And another commented,

“I work at an abortion clinic in Canada and we don’t use laminaria! 🤔. “

So basically, not every healthcare provider is stocking up on the seaweed!

And why would I need my cervix dilated in the first place?

There are a number of situations in which your cervix would need to be dilated with some help, such as:

  1. Childbirth: If an induction of labor is needed, one step may be to dilate the cervix, which causes the release of hormones known as prostaglandins (9). These hormones can both soften the cervix and help promote uterine contractions, both of which are vital to a vaginal birth (10).

  2. Abortion: While medications can be used to terminate a pregnancy up until 10 weeks after one’s last period, terminations that occur after this point will require what is known as an “in-clinic” or “surgical abortion (11). To help prepare one’s body for surgery, the cervix will need to be dilated.

  3. IUD retrieval: While removing an IUD is usually as easy as finding the strings and gently pulling, these devices sometimes like to instead pull a disappearing act. Once it is confirmed that the IUD is still in the proper position via ultrasound or, if an ultrasound is unavailable, pregnancy is ruled out AND it has been determined that the IUD strings have truly pulled a Houdini, laminaria can be used to dilate the cervix to allow the physician to locate and remove the IUD from inside one’s uterus (12).

While these are the three main situations in which laminaria use has been documented, these sticks can be used to slowly open the cervix in preparation for other gynecological procedures that require access to the uterus and/or fallopian tubes (6).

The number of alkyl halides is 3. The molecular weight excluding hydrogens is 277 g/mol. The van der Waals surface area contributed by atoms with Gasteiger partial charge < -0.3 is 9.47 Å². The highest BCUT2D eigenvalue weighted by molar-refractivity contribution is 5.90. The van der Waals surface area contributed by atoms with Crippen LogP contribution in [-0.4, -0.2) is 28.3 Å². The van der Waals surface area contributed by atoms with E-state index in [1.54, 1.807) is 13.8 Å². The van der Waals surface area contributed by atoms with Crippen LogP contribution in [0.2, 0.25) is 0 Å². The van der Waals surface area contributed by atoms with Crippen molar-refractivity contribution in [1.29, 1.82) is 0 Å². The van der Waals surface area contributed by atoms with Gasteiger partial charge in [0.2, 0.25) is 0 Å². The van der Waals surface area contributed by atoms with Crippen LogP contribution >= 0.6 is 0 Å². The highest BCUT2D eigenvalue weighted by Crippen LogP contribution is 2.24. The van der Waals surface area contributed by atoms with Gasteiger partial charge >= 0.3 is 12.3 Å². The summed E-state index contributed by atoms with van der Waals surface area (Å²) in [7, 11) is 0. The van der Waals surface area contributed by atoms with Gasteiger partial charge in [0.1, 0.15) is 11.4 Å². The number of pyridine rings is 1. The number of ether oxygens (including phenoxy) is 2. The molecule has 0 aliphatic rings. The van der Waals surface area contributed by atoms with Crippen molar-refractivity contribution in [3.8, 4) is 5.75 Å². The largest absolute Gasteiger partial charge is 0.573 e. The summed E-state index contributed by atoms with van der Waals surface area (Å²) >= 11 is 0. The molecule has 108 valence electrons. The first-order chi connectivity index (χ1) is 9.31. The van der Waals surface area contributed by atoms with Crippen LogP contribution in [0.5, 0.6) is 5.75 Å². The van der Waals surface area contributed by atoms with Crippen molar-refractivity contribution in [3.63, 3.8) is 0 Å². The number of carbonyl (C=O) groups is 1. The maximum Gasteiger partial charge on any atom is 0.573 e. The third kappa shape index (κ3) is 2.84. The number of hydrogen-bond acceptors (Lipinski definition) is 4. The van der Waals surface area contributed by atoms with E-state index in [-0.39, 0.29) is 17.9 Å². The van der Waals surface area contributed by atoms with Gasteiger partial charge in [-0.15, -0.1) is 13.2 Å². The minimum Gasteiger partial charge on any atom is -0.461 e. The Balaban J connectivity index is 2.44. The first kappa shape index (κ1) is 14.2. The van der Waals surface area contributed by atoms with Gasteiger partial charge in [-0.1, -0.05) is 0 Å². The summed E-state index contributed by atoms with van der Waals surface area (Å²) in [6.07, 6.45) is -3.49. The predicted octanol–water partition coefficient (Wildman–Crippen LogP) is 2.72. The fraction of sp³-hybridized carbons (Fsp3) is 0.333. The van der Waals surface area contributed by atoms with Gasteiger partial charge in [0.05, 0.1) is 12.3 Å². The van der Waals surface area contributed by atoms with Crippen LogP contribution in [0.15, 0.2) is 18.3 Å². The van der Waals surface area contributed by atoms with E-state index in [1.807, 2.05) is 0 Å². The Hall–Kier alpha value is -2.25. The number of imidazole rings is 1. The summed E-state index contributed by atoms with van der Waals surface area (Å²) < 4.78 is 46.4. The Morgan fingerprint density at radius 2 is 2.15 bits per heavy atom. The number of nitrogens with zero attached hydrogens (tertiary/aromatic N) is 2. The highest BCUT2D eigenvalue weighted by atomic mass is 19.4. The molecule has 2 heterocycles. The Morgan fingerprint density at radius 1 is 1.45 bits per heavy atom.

What are the risks of using laminaria sticks?

Though laminaria is natural and, as we mentioned, has been used for centuries to dilate cervixes, its use doesn’t come without risks, which is why it is no longer available for “personal use.”

While very rare, it is possible for the sticks to fragment  inside the body and become trapped within the vagina or uterus, leading to a number of subsequent issues and conditions.

Infection is another risk of laminaria use. If sticks fragment and pieces are left in the body, an infection can occur (13). Even if the laminaria sticks remain intact, the risk of infection increases if the sticks are left in for more than 24 hours (14).

Finally, some people may also have an allergic reaction to natural laminaria sticks. This reaction can be mild, usually presenting with general itchiness, or it can be severe enough to cause anaphylaxis, a life-threatening condition that can lead to hives and swelling of the throat that makes breathing difficult (15).

Again, these are very rare reactions. However, because there is always a slim chance of them occurring, it is VERY important to only use laminaria sticks under the direct orders and supervision of a trained physician or midwife.

If you find yourself needing to open up a bit more down there, work with your doctor or midwife to figure out which dilation method is right for you. And even though laminaria is not a well-used practice anymore, it’s still super cool that seaweed can play a role in reproductive health, no?

With contributions by: Briana Finneran, health care enthusiast in San José, Costa Rica